Both the FRP for fft & this blog entry are good examples of this issue. No where in this blog do you mention units at all. Your frequency vector w spans – / + 2pi, so most of us would assume it is radians per second. But, this isn’t specified and you don’t label the X axis of your plots. So, we are left guessing.
Lay users like me are further tripped up by this concept of negative frequencies. The FRP for fft is just as bad in that it only addresses the frequency issue by inference in the single example wherein they use the common shorthand of taking advantage of the complex-conjugate nature of the fft output, throw away last half of the fft output and generate a vector of only positive frequencies.
Certainly an fft function is more general & powerful than just for understanding frequency domain characteristics of time domain data, so it is appropriate for MatLab to provide this generality. However, since many, if not most, uses are for understanding time domain data, the FRP should address this frequency detail specifically.
Further, the FRP should include several more examples including ones that specifically demonstrate the effect of real vs complex input data.
I am implementing a code from a paper ( http://www.cns.nyu.edu/~zwang/files/papers/icip00.pdf ) and i am having trouble with the fft which is giving me very high values
[Long code fragment edited out. -SE]
The high value output from the fft is carried forward till my end result.
OysterEngineer—Excellent questions and comments. I will follow up in additional blog posts.
Amit—I’m afraid I can’t help you with debugging your implementation of something you read in a research paper, but I can suggest that you go back and check all your assumptions. The MATLAB fft function computes the discrete Fourier transform (DFT). Sometimes different people use different formulas for the DFT. Most often the difference is in the scale factors used.
Thanks Steve ,i’ll try reading more on fft and using different scale factors
Thanks for this excellent series of blogs on the FT. I feel it’s one of those topics that cannot be revisited enough. I use the DFT in matlab a lot for image processing tasks but I can still manage to get confused about some of the concepts involved every so often.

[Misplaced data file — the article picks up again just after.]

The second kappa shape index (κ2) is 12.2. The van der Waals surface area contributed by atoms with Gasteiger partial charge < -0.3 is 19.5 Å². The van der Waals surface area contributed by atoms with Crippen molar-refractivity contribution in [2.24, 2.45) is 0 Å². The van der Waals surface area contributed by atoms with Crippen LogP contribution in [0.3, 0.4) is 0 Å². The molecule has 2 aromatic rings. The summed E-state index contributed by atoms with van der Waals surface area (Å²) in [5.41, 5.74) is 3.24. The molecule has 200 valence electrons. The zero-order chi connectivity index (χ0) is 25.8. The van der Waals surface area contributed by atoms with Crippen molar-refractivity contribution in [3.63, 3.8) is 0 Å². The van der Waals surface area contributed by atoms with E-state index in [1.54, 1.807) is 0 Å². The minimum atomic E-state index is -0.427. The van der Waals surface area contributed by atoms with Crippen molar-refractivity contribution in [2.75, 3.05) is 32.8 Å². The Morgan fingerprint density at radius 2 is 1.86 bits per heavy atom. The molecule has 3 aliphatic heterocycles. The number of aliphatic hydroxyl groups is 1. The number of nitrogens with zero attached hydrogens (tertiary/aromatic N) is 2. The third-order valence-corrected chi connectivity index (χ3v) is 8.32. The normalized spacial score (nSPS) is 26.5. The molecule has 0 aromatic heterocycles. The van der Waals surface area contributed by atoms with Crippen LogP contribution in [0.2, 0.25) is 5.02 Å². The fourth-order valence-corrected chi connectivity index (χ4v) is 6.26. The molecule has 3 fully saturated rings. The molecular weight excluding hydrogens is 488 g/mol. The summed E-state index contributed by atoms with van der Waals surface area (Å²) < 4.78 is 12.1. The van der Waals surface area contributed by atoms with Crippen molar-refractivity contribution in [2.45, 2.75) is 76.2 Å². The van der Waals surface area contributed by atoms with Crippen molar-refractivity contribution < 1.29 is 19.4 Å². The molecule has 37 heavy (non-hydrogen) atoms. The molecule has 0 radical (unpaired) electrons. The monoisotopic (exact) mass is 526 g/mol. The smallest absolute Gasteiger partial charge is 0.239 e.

I have a question so far- you mention here that zero-padding is effectively for increasing the sampling of the FT but isn’t it also for preventing ‘wraparound’ error when filtering too?
There’s also Gibbs phenomenon/ringing and widowwing to consider – I hope you can cover these too in the future.
This is a great resource your making. I’m looking forward to the rest.
Fen—I appreciate the encouragement, thanks. You are right that there is a different way to think about zero-padding when you are doing frequency-domain based filtering. I imagine I’ll get to that, but I’m not sure when. I touched briefly on windowing back in December, and I’ll come back to that topic again. I haven’t really thought much yet about how to talk about Gibbs phenomenon. Thanks for taking the time to make good suggestions.
Fen—I think I misunderstood your comment about avoiding wrap-around error. Yes, when using the DFT to compute convolution, the inputs must be zero-padded by the proper amount. The reason is related to the condition I gave in this post on P. P must be at least as big as the nonzero domain of the output of the convolution, which is N+K-1 for convolution of an N-point sequence with a K-point sequence. Therefore the inputs must be zero-padded to at least N+K-1.